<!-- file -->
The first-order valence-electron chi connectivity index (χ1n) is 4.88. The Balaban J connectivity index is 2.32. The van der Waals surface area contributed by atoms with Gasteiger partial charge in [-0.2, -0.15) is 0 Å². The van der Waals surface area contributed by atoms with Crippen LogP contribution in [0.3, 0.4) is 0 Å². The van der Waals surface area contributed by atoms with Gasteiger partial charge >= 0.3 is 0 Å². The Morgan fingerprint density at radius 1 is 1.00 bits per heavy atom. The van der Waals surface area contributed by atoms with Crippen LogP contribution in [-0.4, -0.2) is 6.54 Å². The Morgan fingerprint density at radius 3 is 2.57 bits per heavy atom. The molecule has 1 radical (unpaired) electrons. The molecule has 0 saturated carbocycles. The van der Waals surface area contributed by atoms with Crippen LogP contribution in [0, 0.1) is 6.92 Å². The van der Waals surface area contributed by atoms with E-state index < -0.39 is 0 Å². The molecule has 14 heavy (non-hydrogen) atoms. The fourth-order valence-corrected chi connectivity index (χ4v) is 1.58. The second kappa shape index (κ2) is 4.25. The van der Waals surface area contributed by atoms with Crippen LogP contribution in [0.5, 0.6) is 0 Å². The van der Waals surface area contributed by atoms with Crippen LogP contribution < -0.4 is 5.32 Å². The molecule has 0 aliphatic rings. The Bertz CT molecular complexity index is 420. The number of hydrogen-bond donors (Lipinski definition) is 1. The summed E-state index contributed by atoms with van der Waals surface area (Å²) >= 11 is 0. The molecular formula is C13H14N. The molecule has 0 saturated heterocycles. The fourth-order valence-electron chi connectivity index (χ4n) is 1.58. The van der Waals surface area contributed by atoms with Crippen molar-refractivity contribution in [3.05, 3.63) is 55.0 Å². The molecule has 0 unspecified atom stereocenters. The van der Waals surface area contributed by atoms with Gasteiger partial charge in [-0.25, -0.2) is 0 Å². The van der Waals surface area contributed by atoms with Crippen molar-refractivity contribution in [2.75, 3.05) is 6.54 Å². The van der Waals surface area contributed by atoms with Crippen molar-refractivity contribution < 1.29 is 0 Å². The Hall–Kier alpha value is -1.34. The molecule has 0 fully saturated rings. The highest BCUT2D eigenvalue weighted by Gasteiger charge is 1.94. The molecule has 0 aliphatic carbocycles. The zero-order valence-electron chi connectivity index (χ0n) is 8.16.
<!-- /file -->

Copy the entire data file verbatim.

The first-order valence-electron chi connectivity index (χ1n) is 4.88. The Balaban J connectivity index is 2.32. The van der Waals surface area contributed by atoms with Gasteiger partial charge in [-0.2, -0.15) is 0 Å². The van der Waals surface area contributed by atoms with Crippen LogP contribution in [0.3, 0.4) is 0 Å². The van der Waals surface area contributed by atoms with Gasteiger partial charge >= 0.3 is 0 Å². The Morgan fingerprint density at radius 1 is 1.00 bits per heavy atom. The van der Waals surface area contributed by atoms with Crippen LogP contribution in [-0.4, -0.2) is 6.54 Å². The Morgan fingerprint density at radius 3 is 2.57 bits per heavy atom. The molecule has 1 radical (unpaired) electrons. The molecule has 0 saturated carbocycles. The van der Waals surface area contributed by atoms with Crippen LogP contribution in [0, 0.1) is 6.92 Å². The van der Waals surface area contributed by atoms with E-state index < -0.39 is 0 Å². The molecule has 14 heavy (non-hydrogen) atoms. The fourth-order valence-corrected chi connectivity index (χ4v) is 1.58. The second kappa shape index (κ2) is 4.25. The van der Waals surface area contributed by atoms with Crippen LogP contribution in [0.5, 0.6) is 0 Å². The van der Waals surface area contributed by atoms with Crippen LogP contribution < -0.4 is 5.32 Å². The molecule has 0 aliphatic rings. The Bertz CT molecular complexity index is 420. The number of hydrogen-bond donors (Lipinski definition) is 1. The summed E-state index contributed by atoms with van der Waals surface area (Å²) >= 11 is 0. The molecular formula is C13H14N. The molecule has 0 saturated heterocycles. The fourth-order valence-electron chi connectivity index (χ4n) is 1.58. The van der Waals surface area contributed by atoms with Crippen molar-refractivity contribution in [3.05, 3.63) is 55.0 Å². The molecule has 0 unspecified atom stereocenters. The van der Waals surface area contributed by atoms with Gasteiger partial charge in [-0.25, -0.2) is 0 Å². The van der Waals surface area contributed by atoms with Crippen molar-refractivity contribution in [2.75, 3.05) is 6.54 Å². The van der Waals surface area contributed by atoms with Crippen molar-refractivity contribution < 1.29 is 0 Å². The Hall–Kier alpha value is -1.34. The molecule has 0 fully saturated rings. The highest BCUT2D eigenvalue weighted by Gasteiger charge is 1.94. The molecule has 0 aliphatic carbocycles. The zero-order valence-electron chi connectivity index (χ0n) is 8.16.